In The Wall by Jean-Paul Sartre, why does Pablo refuse to turn in Ramon Gris?

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Pablo's feelings about Gris change during the course of his time in the cell, waiting for the soldiers to execute him against the wall. The knowledge that he will inevitably die, however, slowly changes the way he feels about Gris, as well as how he feels about his own life and life in general.

In the beginning, Pablo expresses how he, presumably, might have felt more sympathy for someone like Ramon Gris had he been in the same cell as Pablo, Tom, and Juan. He says,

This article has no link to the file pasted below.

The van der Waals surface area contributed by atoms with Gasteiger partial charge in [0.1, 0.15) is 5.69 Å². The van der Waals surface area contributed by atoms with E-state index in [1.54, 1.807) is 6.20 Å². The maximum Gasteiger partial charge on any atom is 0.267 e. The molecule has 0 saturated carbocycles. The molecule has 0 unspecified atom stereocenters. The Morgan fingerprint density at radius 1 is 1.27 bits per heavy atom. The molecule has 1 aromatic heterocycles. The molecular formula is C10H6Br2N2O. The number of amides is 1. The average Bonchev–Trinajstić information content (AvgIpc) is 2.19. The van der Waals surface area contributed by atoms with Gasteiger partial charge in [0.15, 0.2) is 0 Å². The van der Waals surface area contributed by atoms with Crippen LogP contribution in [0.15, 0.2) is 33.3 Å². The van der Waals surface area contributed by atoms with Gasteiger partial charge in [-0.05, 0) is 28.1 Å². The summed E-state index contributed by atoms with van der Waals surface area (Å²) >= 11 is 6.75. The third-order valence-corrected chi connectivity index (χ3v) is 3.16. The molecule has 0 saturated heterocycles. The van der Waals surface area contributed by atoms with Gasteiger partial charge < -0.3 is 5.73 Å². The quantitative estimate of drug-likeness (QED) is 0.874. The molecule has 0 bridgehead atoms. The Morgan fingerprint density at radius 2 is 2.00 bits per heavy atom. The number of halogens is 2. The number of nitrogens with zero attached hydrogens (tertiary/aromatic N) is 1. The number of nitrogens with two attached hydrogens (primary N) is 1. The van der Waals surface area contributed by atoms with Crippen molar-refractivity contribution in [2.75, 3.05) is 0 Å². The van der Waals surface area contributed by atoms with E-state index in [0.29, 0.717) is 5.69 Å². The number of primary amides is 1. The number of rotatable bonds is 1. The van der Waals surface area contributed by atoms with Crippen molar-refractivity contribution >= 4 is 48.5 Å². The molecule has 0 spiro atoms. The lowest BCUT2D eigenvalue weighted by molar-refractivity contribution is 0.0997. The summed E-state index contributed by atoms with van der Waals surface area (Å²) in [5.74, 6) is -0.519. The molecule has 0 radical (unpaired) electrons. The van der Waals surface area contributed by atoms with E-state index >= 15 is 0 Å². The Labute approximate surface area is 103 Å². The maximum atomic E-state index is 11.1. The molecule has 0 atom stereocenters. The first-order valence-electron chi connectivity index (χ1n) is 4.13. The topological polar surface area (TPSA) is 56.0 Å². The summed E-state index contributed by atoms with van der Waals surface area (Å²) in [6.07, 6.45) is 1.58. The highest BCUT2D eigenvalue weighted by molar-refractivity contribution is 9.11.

Fundamentally, I hadn't much sympathy for Tom and I didn't see why, under the pretext of dying together, I should have any more. It would have been different with some others. With Ramon Gris, for example. But I felt alone between Tom and Juan. I liked that better, anyhow: with Ramon I might have been more deeply moved. But I was terribly hard just then and I wanted to stay hard.

At this point, he rationalizes the fact that he doesn't feel much sympathy for Tom not by saying that he can't feel sympathy for people at all, but...

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